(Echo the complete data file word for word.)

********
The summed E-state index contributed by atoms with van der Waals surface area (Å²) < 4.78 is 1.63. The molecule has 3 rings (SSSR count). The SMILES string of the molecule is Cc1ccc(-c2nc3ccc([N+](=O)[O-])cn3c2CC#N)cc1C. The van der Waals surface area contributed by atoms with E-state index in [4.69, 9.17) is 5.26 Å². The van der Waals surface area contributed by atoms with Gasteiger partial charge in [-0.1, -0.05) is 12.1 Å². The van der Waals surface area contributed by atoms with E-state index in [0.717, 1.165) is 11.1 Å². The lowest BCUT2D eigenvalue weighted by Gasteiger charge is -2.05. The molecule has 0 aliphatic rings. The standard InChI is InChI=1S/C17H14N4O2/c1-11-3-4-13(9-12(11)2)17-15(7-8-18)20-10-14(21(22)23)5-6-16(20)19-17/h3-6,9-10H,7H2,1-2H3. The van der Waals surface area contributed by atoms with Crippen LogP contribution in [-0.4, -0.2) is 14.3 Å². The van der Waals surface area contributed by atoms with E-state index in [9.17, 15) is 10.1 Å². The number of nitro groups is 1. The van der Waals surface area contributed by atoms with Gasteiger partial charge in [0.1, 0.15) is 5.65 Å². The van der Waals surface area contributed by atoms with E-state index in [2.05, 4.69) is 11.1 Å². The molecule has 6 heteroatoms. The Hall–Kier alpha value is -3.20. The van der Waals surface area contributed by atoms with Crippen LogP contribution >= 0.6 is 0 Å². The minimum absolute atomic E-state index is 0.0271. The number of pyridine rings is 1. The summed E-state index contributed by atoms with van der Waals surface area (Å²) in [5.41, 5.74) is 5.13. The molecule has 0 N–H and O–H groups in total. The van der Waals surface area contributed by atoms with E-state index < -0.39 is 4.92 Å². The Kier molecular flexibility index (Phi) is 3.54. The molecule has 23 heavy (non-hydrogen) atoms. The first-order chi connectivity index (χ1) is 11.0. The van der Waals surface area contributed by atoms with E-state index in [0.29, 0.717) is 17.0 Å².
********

The summed E-state index contributed by atoms with van der Waals surface area (Å²) < 4.78 is 1.63. The molecule has 3 rings (SSSR count). The SMILES string of the molecule is Cc1ccc(-c2nc3ccc([N+](=O)[O-])cn3c2CC#N)cc1C. The van der Waals surface area contributed by atoms with E-state index in [4.69, 9.17) is 5.26 Å². The van der Waals surface area contributed by atoms with Gasteiger partial charge in [-0.1, -0.05) is 12.1 Å². The van der Waals surface area contributed by atoms with E-state index in [0.717, 1.165) is 11.1 Å². The lowest BCUT2D eigenvalue weighted by Gasteiger charge is -2.05. The molecule has 0 aliphatic rings. The standard InChI is InChI=1S/C17H14N4O2/c1-11-3-4-13(9-12(11)2)17-15(7-8-18)20-10-14(21(22)23)5-6-16(20)19-17/h3-6,9-10H,7H2,1-2H3. The van der Waals surface area contributed by atoms with Crippen LogP contribution in [-0.4, -0.2) is 14.3 Å². The van der Waals surface area contributed by atoms with E-state index in [9.17, 15) is 10.1 Å². The number of nitro groups is 1. The van der Waals surface area contributed by atoms with Gasteiger partial charge in [0.1, 0.15) is 5.65 Å². The van der Waals surface area contributed by atoms with E-state index in [2.05, 4.69) is 11.1 Å². The molecule has 6 heteroatoms. The Hall–Kier alpha value is -3.20. The van der Waals surface area contributed by atoms with Crippen LogP contribution >= 0.6 is 0 Å². The minimum absolute atomic E-state index is 0.0271. The number of pyridine rings is 1. The summed E-state index contributed by atoms with van der Waals surface area (Å²) in [5.41, 5.74) is 5.13. The molecule has 0 N–H and O–H groups in total. The van der Waals surface area contributed by atoms with E-state index < -0.39 is 4.92 Å². The Kier molecular flexibility index (Phi) is 3.54. The molecule has 23 heavy (non-hydrogen) atoms. The first-order chi connectivity index (χ1) is 11.0. The van der Waals surface area contributed by atoms with E-state index in [0.29, 0.717) is 17.0 Å².